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- The 2014 Big Picture on Cyber Security
- AFCEA Answers
- Ask the CIO
- Building the Hybrid Cloud
- Connected Government: How to Build and Procure Network Services for the Future
- Continuing Diagnostics and Mitigation: Discussion of Progress and Next Steps
- Federal Executive Forum
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- The Intersection: Where Technology Meets Transformation
- Maximizing ROI Through Data Center Consolidation
- Moving to the Cloud. What's the best approach for me
- Navigating Tough Choices in Government Cloud Computing
- The New Generation of Database
- Satellite Communications: Acquiring SATCOM in Tight Times
- Targeting Advanced Threats: Proven Methods from Detection through Remediation
- Transformative Technology: Desktop Virtualization in Government
- The Truth About IT Opex and Software Defined Networking
- Value of Health IT
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Search Tags: John Boehner
In case the public weren't frustrated enough over Congress' failure to resolve the "fiscal cliff," consider this: lawmakers probably could enact a compromise quickly and easily if Republican leaders let Democrats provide most of the votes.
With a yearend deadline looming before the economy goes over the so-called fiscal cliff, President Barack Obama is cutting short his traditional Christmas holiday in Hawaii, planning to leave for Washington on Wednesday evening.
Top House Republicans announced their recommendations Tuesday for the new Congress' committee chairmanships, an all-male list that includes returning Paul Ryan to the Budget panel and seven new faces to head other committees.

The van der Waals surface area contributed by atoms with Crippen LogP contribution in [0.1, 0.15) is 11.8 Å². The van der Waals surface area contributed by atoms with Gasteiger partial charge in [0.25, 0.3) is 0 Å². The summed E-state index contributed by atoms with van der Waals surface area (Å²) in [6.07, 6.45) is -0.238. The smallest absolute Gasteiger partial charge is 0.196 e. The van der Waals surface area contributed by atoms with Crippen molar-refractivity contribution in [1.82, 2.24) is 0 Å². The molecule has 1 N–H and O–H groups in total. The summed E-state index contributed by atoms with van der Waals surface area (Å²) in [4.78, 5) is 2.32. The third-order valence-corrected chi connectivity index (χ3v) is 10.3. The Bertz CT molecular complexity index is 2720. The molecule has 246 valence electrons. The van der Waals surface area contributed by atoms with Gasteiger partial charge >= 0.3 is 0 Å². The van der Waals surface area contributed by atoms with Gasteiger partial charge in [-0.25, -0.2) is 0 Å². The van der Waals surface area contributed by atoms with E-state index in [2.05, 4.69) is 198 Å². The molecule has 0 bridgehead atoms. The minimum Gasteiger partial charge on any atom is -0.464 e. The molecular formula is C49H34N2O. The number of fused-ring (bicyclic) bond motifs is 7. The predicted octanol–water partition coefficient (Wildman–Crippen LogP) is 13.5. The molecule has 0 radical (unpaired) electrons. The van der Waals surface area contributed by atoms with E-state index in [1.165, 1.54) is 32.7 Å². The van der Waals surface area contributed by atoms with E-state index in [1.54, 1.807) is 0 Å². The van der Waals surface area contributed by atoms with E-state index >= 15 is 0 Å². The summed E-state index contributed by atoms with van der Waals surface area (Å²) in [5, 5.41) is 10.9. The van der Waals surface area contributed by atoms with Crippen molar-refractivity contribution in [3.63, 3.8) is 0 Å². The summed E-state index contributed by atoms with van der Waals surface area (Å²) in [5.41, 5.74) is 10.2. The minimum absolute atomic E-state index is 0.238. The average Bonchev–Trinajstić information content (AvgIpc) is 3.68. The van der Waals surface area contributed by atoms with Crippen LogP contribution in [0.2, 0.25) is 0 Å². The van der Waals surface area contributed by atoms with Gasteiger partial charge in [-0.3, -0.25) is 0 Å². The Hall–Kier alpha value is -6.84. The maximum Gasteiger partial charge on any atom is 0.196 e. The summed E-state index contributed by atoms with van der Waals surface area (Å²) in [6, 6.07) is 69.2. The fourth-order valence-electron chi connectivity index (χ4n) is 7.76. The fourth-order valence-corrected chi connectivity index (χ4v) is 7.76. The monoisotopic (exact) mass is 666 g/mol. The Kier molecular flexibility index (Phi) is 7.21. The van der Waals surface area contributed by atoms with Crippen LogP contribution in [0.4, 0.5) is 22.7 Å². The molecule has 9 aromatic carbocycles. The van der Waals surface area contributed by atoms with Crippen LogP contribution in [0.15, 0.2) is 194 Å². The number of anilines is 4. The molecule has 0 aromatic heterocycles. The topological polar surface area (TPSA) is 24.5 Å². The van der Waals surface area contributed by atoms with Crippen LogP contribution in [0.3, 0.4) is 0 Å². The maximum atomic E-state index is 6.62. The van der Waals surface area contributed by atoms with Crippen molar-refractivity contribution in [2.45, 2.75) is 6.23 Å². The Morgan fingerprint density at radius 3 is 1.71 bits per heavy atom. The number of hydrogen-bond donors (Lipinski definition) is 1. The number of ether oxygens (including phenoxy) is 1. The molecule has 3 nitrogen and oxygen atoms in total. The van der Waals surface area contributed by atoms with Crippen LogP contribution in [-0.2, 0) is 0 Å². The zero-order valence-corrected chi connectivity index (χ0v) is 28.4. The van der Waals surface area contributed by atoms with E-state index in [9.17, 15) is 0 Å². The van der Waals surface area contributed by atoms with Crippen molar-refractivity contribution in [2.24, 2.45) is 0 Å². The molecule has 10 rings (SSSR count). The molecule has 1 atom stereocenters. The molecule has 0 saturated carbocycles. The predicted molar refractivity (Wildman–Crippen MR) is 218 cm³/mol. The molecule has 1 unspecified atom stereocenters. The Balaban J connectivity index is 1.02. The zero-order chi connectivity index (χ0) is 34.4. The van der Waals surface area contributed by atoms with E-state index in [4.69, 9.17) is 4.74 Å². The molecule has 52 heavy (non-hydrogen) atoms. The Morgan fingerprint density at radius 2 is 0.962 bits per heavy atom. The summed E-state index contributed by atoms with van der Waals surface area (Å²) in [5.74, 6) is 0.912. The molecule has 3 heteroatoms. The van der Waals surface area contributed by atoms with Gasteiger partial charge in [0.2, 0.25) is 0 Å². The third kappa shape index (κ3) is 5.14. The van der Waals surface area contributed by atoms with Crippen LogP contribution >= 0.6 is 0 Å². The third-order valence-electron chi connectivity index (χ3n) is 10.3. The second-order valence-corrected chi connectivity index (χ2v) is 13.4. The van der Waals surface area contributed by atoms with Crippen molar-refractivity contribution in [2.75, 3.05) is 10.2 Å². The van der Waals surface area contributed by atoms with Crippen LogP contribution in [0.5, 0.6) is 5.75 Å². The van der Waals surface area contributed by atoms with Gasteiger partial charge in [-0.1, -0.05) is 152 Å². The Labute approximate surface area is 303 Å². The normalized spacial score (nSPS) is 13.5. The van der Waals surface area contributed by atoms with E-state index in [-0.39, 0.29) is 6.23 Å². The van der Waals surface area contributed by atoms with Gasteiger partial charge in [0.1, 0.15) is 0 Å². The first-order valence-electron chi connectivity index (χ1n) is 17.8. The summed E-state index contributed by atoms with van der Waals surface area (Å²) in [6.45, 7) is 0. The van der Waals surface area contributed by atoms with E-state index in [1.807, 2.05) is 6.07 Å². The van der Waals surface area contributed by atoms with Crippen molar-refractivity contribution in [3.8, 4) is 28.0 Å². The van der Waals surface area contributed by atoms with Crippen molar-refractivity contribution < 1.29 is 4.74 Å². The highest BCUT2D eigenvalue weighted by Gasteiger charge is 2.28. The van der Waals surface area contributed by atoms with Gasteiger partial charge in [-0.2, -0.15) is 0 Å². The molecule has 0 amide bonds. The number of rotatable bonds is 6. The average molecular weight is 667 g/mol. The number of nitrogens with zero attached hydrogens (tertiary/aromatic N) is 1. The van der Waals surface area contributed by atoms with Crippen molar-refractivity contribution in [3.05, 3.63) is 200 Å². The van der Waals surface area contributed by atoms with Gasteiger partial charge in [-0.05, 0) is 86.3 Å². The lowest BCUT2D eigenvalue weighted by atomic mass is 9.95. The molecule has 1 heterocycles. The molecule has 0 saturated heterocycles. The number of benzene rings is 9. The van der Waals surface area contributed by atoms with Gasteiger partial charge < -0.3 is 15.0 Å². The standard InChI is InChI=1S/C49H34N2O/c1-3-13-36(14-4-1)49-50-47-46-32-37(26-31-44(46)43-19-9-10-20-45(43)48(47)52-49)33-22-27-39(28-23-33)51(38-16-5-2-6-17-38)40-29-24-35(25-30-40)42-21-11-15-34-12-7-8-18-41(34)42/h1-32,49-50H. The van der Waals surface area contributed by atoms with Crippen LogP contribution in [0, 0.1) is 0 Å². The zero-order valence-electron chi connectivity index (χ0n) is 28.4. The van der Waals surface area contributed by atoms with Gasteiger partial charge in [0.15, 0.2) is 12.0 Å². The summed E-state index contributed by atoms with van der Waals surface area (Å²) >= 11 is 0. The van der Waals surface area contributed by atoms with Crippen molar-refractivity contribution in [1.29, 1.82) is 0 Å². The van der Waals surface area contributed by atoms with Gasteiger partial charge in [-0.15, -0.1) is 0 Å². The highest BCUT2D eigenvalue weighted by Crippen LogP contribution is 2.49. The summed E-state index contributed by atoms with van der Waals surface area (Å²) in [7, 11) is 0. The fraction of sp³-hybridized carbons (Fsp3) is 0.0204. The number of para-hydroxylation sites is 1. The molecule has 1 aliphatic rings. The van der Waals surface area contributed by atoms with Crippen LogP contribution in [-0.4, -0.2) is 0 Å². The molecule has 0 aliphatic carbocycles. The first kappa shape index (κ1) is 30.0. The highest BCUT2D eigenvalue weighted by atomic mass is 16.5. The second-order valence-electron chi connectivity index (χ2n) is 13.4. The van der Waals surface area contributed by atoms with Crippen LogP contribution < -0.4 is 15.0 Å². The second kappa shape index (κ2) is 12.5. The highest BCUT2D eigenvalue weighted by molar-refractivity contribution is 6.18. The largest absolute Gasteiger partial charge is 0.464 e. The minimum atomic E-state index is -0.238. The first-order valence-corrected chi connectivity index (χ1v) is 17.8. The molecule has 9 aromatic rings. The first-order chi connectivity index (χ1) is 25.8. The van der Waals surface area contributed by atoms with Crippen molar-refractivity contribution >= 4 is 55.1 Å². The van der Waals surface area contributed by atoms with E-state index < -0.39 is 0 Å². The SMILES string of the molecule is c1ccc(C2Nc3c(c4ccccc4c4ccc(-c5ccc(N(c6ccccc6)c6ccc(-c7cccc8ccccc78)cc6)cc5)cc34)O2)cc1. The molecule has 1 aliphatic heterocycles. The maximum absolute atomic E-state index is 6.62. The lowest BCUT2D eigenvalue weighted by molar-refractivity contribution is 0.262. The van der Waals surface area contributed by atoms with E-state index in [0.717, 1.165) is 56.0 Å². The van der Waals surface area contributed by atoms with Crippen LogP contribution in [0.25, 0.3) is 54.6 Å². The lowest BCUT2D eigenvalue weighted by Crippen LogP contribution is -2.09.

Taking little time to celebrate, President Barack Obama is setting out to leverage his re-election into legislative success in an upcoming showdown with congressional Republicans over taxes, deficits and the impending "fiscal cliff." House Speaker John Boehner says Republicans are willing to consider some form of higher tax revenue as part of the solution - but only "under the right conditions."
Lawmakers returned to Washington, D.C., this week with a packed agenda. Topping the list of priorities is hammering out final details of a stopgap spending measure to keep the government running beyond the end of the fiscal year -- Sept. 30. Amid the election-year politicking, the list of unfinished business also includes legislation to restructure the financially ailing U.S. Postal Service and a cybersecurity bill that aims to safeguard the nation's critical infrastructure. Perhaps looming largest of all is what Congress plans to do about automatic, across-the-board cuts, known as sequestration, set to take effect Jan. 2. Failure to avert the cuts could send the country over a "fiscal cliff," budget experts warn.
Senate Democrats are calling for $61 million to fix the U.S. Capitol Dome, which has fallen into disrepair and has at least 1,300 cracks in it. Sen. Charles Schumer (D-N.Y.) calls the state of the dome a "national embarrassment."